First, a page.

Claims for injuries caused by the negligence of the federal government or federal employees are allowed by a federal law called the Federal Tort Claims Act or FTCA. The FTCA permits certain claims for injuries caused by the federal government or its employees and prohibits other claims. The FTCA requires the injured person to file written notice of claim with the negligent federal agency on a special government form within two years of the date the claim accrues. The notice of claim form, a Form 95, has certain technical requirements that can affect the claimant’s ability to receive a full recovery of their damages. For more information on when a claim accrues, see “What is the Statute of Limitations?” Failure to properly file a notice of claim against the negligent federal agency within two years prevents the injured party from filing suit against the federal government.
The FTCA does not permit an injured person to sue a federal employee directly for the employee’s negligent acts committed while working on behalf of the federal agency.
The FTCA gives a federal agency served with notice of claim six months to take action on the claim. If the agency does not take action within six months or denies the claim, the injured party can file a lawsuit, in United States District Court, against the agency. The FTCA provides special rules for deciding the case in court.
The most important things to remember about making a claim against the federal government is that the time to do so is limited and the rules regulating the claim are technical and have to be followed exactly or the injured person can lose the right to make the claim. Discuss your case with a lawyer as soon as you even suspect you may have been injured by any negligent act of the federal government or its employees so that the lawyer can help you to identify the proper agencies that must receive notice of your claim and to make the claim in a proper manner. Back to Top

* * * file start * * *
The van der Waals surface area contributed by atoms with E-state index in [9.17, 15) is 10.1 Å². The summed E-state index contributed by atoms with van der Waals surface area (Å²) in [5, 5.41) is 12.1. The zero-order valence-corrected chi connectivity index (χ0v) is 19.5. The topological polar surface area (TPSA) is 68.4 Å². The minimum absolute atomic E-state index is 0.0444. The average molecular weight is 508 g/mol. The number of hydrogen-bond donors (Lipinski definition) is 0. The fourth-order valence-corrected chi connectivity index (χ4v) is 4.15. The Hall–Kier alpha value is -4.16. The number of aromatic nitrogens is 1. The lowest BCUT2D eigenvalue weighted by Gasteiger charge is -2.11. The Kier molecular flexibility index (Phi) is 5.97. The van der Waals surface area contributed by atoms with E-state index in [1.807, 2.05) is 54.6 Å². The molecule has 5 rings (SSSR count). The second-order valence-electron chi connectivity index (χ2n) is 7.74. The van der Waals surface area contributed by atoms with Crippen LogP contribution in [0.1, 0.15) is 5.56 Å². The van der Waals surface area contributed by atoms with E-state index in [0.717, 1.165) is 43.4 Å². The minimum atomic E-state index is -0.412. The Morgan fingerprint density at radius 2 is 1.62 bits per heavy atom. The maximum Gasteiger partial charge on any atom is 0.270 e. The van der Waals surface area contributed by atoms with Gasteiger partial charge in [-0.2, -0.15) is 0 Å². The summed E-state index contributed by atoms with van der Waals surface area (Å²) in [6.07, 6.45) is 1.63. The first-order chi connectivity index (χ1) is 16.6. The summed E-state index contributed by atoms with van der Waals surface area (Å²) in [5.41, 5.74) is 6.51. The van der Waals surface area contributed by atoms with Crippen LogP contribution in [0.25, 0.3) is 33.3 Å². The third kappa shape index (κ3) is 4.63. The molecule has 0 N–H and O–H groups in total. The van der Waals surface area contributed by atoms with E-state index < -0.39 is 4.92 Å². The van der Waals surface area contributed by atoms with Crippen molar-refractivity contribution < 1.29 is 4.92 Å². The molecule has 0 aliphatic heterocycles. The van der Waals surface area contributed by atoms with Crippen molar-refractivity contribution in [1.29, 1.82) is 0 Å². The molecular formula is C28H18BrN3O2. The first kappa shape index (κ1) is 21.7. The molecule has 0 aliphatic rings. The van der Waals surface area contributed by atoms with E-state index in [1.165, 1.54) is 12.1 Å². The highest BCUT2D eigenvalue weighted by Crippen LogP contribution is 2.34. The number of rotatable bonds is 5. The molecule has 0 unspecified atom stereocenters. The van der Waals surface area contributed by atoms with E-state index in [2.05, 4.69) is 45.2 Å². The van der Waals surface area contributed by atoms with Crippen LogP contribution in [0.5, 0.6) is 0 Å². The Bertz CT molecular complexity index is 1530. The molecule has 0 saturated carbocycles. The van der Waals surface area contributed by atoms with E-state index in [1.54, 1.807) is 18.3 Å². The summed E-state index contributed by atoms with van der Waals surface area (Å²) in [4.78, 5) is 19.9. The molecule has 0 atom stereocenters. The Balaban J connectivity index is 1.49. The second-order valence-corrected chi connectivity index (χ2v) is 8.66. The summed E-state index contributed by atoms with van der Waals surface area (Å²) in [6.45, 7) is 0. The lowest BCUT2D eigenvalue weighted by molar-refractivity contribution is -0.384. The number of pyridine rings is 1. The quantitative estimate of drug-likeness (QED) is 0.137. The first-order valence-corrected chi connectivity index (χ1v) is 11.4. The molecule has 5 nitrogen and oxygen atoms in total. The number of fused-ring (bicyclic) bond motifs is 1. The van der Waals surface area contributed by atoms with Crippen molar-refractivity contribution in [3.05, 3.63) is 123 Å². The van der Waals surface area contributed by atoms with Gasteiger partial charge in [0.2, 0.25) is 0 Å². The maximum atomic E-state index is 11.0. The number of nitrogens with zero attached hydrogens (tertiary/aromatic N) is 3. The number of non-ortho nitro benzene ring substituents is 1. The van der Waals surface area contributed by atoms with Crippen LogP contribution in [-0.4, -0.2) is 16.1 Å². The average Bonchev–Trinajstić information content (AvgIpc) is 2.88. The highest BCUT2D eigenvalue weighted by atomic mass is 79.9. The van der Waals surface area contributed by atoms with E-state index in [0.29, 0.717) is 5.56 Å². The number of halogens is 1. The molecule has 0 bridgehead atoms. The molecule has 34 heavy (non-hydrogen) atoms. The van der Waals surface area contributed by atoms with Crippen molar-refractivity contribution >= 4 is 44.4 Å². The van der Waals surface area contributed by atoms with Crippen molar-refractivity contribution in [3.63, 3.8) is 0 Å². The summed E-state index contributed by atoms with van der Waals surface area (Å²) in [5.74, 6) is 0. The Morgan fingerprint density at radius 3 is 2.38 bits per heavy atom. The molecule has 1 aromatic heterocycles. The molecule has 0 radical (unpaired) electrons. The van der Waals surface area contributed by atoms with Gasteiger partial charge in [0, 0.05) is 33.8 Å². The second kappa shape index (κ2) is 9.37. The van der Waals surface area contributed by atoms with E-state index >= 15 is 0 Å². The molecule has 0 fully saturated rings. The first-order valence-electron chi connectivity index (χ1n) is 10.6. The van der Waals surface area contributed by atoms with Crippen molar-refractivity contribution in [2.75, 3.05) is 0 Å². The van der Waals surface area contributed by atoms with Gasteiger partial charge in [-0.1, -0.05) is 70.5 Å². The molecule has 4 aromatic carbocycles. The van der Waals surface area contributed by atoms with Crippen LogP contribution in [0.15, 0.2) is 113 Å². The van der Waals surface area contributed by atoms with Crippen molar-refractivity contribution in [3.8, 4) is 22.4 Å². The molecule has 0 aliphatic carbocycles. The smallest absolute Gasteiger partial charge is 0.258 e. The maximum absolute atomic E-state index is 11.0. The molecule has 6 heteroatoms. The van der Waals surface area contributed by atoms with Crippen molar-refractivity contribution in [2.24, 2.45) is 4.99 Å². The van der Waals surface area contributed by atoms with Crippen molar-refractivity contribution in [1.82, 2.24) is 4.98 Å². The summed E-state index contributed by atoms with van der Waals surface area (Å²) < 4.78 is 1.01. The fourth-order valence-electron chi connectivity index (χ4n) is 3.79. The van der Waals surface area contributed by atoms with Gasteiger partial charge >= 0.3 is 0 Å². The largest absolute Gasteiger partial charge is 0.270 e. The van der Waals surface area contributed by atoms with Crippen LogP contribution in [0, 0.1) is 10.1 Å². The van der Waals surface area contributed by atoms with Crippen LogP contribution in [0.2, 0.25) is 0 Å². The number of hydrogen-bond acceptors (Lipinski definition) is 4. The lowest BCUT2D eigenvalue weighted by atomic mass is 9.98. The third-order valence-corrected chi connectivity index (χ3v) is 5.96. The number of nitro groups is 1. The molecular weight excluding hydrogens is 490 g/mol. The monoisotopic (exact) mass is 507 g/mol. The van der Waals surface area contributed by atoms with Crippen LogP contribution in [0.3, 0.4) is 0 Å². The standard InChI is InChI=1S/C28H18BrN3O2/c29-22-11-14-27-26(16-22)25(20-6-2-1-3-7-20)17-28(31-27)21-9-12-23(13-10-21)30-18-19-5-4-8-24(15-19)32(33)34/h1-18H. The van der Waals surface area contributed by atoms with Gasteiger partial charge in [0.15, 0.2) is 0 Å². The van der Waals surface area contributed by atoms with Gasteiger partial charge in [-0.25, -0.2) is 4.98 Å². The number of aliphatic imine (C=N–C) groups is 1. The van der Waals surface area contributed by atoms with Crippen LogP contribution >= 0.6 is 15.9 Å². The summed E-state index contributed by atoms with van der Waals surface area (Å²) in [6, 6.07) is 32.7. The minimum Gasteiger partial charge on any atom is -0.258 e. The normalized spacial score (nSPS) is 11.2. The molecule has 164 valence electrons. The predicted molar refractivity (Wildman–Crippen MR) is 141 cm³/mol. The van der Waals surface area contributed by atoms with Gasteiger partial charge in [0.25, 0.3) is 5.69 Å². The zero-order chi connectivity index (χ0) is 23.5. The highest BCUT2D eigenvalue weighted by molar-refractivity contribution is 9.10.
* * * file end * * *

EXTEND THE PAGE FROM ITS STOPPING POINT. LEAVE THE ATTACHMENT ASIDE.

A doctor commits medical malpractice by negligently providing medical services when that negligence causes or contributes to injuring the patient.
The injured party must first prove that the health care provider fell below the standard of care for similar health care providers in Arizona. That means the health care provider failed to act as a reasonable and prudent health care provider in Arizona would under similar circumstances. The health care provider can fall below the standard of care by doing an act that is wrong under the circumstances, for example providing the wrong treatment for an illness or injury, or by failing to act when action was necessary, like failing to properly diagnose a disease or injury.
The injured patient must then prove that the health care provider’s breach of the standard of care was a cause of significant injury to the patient. The health care provider’s error does not have to be the only cause of the injury, it only must contribute to it. For example, a doctor who fails to diagnose cancer in a patient does not cause the cancer, but the doctor can still be liable for malpractice because the delay in dealing with the cancer caused by the failure to diagnose it may lead to a significantly higher risk of death from the cancer than had it been diagnosed and treated properly.